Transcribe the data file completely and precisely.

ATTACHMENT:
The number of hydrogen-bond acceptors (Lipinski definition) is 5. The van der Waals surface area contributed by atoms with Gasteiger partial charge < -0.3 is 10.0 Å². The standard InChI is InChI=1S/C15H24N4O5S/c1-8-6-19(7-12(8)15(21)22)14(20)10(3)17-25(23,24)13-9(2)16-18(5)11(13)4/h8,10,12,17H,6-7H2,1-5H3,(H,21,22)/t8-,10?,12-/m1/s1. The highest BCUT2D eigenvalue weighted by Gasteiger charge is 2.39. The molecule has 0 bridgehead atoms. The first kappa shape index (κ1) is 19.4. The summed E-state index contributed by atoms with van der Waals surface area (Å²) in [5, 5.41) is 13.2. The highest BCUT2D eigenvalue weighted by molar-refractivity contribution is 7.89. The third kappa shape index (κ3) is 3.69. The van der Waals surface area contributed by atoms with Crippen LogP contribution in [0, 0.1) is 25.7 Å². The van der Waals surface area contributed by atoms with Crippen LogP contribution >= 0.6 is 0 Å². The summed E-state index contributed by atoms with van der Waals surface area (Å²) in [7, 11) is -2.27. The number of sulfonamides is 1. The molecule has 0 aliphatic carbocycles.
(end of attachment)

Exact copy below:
The number of hydrogen-bond acceptors (Lipinski definition) is 5. The van der Waals surface area contributed by atoms with Gasteiger partial charge < -0.3 is 10.0 Å². The standard InChI is InChI=1S/C15H24N4O5S/c1-8-6-19(7-12(8)15(21)22)14(20)10(3)17-25(23,24)13-9(2)16-18(5)11(13)4/h8,10,12,17H,6-7H2,1-5H3,(H,21,22)/t8-,10?,12-/m1/s1. The highest BCUT2D eigenvalue weighted by Gasteiger charge is 2.39. The molecule has 0 bridgehead atoms. The first kappa shape index (κ1) is 19.4. The summed E-state index contributed by atoms with van der Waals surface area (Å²) in [5, 5.41) is 13.2. The highest BCUT2D eigenvalue weighted by molar-refractivity contribution is 7.89. The third kappa shape index (κ3) is 3.69. The van der Waals surface area contributed by atoms with Crippen LogP contribution in [0, 0.1) is 25.7 Å². The van der Waals surface area contributed by atoms with Crippen LogP contribution >= 0.6 is 0 Å². The summed E-state index contributed by atoms with van der Waals surface area (Å²) in [7, 11) is -2.27. The number of sulfonamides is 1. The molecule has 0 aliphatic carbocycles.